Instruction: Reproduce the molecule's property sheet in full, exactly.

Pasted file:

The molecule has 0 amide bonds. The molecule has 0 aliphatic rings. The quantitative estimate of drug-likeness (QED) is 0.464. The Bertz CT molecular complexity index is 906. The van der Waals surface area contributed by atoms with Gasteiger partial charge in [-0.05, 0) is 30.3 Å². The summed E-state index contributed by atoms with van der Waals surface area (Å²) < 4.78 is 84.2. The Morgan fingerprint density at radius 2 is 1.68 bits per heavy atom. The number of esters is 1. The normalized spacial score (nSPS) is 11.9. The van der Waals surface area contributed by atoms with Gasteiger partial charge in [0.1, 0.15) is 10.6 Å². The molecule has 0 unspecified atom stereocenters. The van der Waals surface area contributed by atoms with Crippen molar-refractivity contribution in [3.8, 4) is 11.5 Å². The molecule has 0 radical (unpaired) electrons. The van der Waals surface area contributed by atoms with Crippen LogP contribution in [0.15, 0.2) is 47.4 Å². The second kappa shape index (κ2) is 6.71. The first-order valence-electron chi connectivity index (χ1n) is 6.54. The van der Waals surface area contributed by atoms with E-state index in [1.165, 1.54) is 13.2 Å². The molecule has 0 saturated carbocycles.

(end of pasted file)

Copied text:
The molecule has 0 amide bonds. The molecule has 0 aliphatic rings. The quantitative estimate of drug-likeness (QED) is 0.464. The Bertz CT molecular complexity index is 906. The van der Waals surface area contributed by atoms with Gasteiger partial charge in [-0.05, 0) is 30.3 Å². The summed E-state index contributed by atoms with van der Waals surface area (Å²) < 4.78 is 84.2. The Morgan fingerprint density at radius 2 is 1.68 bits per heavy atom. The number of esters is 1. The normalized spacial score (nSPS) is 11.9. The van der Waals surface area contributed by atoms with Gasteiger partial charge in [0.1, 0.15) is 10.6 Å². The molecule has 0 unspecified atom stereocenters. The van der Waals surface area contributed by atoms with Crippen molar-refractivity contribution in [3.8, 4) is 11.5 Å². The molecule has 0 radical (unpaired) electrons. The van der Waals surface area contributed by atoms with Crippen LogP contribution in [0.15, 0.2) is 47.4 Å². The second kappa shape index (κ2) is 6.71. The first-order valence-electron chi connectivity index (χ1n) is 6.54. The van der Waals surface area contributed by atoms with E-state index in [1.165, 1.54) is 13.2 Å². The molecule has 0 saturated carbocycles.